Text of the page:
cent os 7 hashlimit

is there any possible method to response with udp reset on every ip's first udp request on cent os 7 with hashlimit to block UDP spoofing ?
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Zephyr ICTCloud ArchitectCommented:
I'd approach it another way, if you want to go the hashlimit way, why not limit the rate of the udp packets arriving and drop the ones that are going over the limit...? And do this for all NEW packets, something like this:
iptables -I INPUT -m hashlimit -m udp -p udp --dport 53 --hashlimit-above 200/sec --hashlimit-mode srcip --hashlimit-name udplimit -m state --state NEW -j DROP

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The port 53 is an example here of course ... You can also add "–hashlimit-burst 245" and "–hashlimit-srcmask 32" (numbers are an example) to fine tune.

That would at least help in somewhat mitigating an attack no?

You could also, instead of dropping the packets just log them, or do that to first see the effect of the rule maybe.
FireBallITAuthor Commented:
we are getting an attack from spoofed source with 200.000 + ip address per second any ip does not hit the second time.

So sending back reset sign on every first connection of each ip the correct solution
UDP has no feedback chain. You can send various destination unreachable messages in hope originating host reacts on them.
There is no way to tell UDP to slow down. Plain dropping them as close to origin as possible is the only way.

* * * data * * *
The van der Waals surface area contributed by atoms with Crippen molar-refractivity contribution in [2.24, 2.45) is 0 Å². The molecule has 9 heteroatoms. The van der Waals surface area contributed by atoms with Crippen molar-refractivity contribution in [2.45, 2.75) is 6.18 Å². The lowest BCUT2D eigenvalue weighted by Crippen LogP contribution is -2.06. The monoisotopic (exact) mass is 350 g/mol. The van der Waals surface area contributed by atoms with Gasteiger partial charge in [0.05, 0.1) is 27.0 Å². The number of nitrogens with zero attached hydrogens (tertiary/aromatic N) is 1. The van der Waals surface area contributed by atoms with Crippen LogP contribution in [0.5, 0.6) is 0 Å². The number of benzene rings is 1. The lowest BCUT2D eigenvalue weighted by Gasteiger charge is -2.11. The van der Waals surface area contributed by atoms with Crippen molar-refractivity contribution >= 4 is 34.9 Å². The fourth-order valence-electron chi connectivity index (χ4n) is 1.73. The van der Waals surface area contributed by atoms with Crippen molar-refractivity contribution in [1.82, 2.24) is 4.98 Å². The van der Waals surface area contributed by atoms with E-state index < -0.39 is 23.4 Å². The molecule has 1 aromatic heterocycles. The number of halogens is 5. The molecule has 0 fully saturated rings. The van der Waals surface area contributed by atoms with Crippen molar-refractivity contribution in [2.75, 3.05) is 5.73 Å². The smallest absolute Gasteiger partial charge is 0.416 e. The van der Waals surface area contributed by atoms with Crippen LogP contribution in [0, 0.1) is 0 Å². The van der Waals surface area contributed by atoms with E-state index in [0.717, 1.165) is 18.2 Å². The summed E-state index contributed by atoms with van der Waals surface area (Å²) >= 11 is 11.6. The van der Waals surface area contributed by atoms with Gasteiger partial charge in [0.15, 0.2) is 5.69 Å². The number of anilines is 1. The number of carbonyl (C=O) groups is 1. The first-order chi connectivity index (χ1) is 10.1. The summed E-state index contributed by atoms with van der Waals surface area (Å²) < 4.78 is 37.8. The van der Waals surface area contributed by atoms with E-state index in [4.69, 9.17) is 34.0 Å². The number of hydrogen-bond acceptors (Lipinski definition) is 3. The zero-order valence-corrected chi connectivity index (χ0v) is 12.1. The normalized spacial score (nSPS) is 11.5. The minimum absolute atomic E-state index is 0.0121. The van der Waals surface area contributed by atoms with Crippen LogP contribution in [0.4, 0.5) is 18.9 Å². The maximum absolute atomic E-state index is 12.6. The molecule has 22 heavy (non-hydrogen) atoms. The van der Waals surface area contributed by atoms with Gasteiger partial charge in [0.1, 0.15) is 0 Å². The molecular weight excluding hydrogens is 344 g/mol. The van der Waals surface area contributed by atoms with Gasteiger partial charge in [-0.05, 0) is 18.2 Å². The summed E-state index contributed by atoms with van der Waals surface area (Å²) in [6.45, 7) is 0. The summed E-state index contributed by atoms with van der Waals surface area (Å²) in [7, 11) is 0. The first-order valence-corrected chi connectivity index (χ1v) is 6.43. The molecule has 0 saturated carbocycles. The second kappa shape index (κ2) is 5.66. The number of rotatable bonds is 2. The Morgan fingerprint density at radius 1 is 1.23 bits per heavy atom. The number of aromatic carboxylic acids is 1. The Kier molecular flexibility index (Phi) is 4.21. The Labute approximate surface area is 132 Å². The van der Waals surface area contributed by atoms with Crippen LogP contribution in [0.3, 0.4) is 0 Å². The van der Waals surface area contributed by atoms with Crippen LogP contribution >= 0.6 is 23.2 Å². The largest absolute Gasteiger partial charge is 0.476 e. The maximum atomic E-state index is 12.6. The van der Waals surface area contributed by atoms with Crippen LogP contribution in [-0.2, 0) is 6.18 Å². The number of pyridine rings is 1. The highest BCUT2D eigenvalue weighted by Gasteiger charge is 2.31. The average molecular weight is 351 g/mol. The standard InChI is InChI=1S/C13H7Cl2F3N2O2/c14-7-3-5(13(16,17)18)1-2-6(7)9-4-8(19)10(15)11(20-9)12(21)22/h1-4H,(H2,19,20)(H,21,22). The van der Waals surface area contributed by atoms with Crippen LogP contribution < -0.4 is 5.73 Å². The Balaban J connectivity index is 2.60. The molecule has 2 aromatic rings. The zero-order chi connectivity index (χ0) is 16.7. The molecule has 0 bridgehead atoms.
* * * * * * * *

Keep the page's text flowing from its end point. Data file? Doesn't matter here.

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FireBallITAuthor Commented:
dear gheist  ;

We are working on public internet so we can not find the orign in spoof udp but we realize that any spoof ip does not hit second time on many of the attacks. So we decide the block the first request of each ip with reset icmp .

Is there any way of this ?

By sending anything to spoofed (i.e that you are 100% sure it was not the host who sent it) origin you are just DoS-ing yourself and some innocent on the internet.
FireBallITAuthor Commented:
ok so does it make sense to drop the first packet only from each ip's request ?
Is there any possibility of doing this ?

we are gettig hundreds of attack types. And we are effecting just some of them forget about the origin of the attack pleas.
Zephyr ICTCloud ArchitectCommented:
I stand by my solution above, UDP is stateless, there is no target based binding, hence you drop the packets or reject them. But even if you did this valuable resources of your system will be used to react on these many, many packets and in sense use up your bandwidth.

normally you would handle these things with your edge routers, you'd configure these routers to not allow IP-directed-broadcast transmissions (on Cisco routers, this is called "no ip directed-broadcast" interface command) for example.

You might also into other security appliances or use something like pfsense as an IDS/pre-fw in between the Internet and your servers to react on certain attacks and filter this traffic.

Also take a look at this paper from Cisco.
UDP does not have SYN packet top drop. Each packet is a new state.
FireBallITAuthor Commented:
yes gheist i know it but as far as haslimits follow the connection limits it should count the packet count from an ip i just want to drop first packet

Dear spravtek we are a public datacenter who use ip addresses from ripe with 40Gbps bandwith
our all network is covered by 10G links. We are not looking for an internal solution our UDP stream servers getting udp attacks and SRX 3K is not enough to solve it it applies only threshold limits. And we need sth. like anomaly detector or spoofed atttacks uses millions of different ip which never hits second time. The only way to drop first packet to stop it
Trying to make state off UDP is quite pointless as it has no state.
you can fill conntrack easily on e.g. DNS server with default iptables configuration.

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